viewPort.type = 'square';
this.$('.content').css('height', '300px');
this.$('img').croppie({
customClass : 'croppie',
viewport : viewPort,
boundary : {
height: 250
}
});
},

As shown above, we have kept a multiplying factor which is fixed. According to the aspect ratio specified, we calculate and set the width and height in the viewport object.

Thus, following is the thing (Aspect Ratio 1:1 ) we achieved for the ‘avatar’ images:


Resources
Official Ember JS guide: https://guides.emberjs.com/v1.10.0/templates/actions/

Blog on making our own modals: http://ember.guru/2014/master-your-modals-in-ember-js

Source code: https://github.com/sumedh123/open-event-frontend/tree/system-images

Rendering Child Route Templates Independent of Parent Template in Open Event Frontend

In the Open Event Frontend, we are having routes and it’s child routes so as to render our content on the webpage. Child routes are needed when we want to have multiple routes under a single route as a subroute. In Ember js, the child routes of a route inherit the parent content in them by default . But, in some cases, we may not want the parent template’s content to get rendered into the child route and may want the child template to be entirely different. This issue deals with the same that how can we achieve the child template entirely different from the parent one.

                                                  events/tickets/index

                                                   events/tickets/attendees

                                                   events/tickets/orders

Above screenshots show the ‘events/tickets’ and it’s child routes. Since the ‘tickets’ is the parent and it contains the left side menu as it’s content which is common in all the child routes shown (orders, attendees, index). The content on the right of the side menu is the child’s own content. Now let’s take the case of ‘tickets/access-codes’ route which has a child route ‘tickets/access-codes/create’ where we do not want to have the parent content in it.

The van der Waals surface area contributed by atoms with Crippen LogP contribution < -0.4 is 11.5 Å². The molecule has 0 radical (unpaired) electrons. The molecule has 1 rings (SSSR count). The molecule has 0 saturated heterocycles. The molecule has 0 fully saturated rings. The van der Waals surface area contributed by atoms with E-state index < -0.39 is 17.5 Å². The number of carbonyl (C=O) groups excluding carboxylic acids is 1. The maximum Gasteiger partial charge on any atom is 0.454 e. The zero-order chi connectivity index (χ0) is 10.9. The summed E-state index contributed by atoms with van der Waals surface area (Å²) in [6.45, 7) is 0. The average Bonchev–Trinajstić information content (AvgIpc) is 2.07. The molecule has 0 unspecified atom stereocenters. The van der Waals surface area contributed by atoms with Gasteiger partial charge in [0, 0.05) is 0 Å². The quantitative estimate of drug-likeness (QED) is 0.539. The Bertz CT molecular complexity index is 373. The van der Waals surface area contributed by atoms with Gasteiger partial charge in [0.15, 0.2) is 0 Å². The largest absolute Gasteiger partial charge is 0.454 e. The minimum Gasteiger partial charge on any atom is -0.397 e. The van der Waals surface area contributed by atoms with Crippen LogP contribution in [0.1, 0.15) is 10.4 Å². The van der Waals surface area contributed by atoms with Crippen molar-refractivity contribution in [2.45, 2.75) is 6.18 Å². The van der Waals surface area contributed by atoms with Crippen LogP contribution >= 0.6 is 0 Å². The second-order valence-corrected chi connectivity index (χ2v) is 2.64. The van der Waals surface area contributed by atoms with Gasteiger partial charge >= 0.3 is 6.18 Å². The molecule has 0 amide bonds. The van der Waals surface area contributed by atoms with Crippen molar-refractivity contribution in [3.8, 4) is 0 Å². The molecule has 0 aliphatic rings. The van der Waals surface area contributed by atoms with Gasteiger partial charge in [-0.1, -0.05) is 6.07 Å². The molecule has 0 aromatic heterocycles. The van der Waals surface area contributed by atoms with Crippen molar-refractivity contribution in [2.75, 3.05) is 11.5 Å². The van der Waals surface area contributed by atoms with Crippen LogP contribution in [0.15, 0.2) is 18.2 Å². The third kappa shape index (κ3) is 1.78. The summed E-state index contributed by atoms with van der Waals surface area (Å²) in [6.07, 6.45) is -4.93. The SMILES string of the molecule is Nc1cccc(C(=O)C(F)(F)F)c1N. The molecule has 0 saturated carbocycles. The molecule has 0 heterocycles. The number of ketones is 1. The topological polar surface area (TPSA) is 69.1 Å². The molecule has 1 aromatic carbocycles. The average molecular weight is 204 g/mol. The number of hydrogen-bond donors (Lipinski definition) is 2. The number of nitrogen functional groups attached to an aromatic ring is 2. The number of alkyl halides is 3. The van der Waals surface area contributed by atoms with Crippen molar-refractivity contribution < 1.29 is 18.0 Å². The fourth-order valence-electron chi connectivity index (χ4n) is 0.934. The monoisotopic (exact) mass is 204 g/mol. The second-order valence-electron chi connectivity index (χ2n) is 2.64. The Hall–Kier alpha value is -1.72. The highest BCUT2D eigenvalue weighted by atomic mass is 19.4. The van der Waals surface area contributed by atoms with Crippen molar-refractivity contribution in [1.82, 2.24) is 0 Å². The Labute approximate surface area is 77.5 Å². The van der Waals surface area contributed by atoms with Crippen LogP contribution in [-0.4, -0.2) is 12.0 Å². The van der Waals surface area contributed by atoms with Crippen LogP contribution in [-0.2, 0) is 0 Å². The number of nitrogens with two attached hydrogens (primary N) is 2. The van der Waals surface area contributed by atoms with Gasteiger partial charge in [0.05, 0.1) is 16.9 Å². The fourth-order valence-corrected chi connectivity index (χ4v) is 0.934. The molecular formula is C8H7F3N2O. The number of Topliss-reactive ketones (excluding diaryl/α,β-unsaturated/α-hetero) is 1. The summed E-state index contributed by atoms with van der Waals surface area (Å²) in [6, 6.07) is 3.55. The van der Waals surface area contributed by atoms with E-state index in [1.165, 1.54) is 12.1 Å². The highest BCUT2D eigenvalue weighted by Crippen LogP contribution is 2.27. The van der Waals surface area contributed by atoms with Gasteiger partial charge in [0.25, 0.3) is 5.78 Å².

Following screenshots show the above thing that we want to replicate:

                                                 events/tickets/access-codes

This is the parent template (in the issue) whose child template had to be entirely different which is shown as follows:

                                                events/tickets/access-codes/create

By default, the content of the parent template i.e ‘tickets/access-codes’ would have been rendered in create.hbs which is it’s child as shown above.

To avoid this behavior, I used the current route path which helps to customize the contents to be rendered in the child. For this I implemented a check which matches the currentRouteName with the one which we want to render (child). If it does not match, then the content of the parent will be rendered along with the child, otherwise, a separate template (only child) without the parent’s content will be rendered. Following code illustrates the same:

{{#if (not-includes session.currentRouteName 'events.view.tickets.access-codes.create')}}
<!-- Things you want to show with the parent content in it.-->
{{else}}
<!-- Things you don't want parent to be in.-->
 {{outlet}}
{{/if}}

 

Conclusion:

In this way we can customize whether to include the parent’s content in child routes or completely render different child route independent of parent’s content in it.

Resources: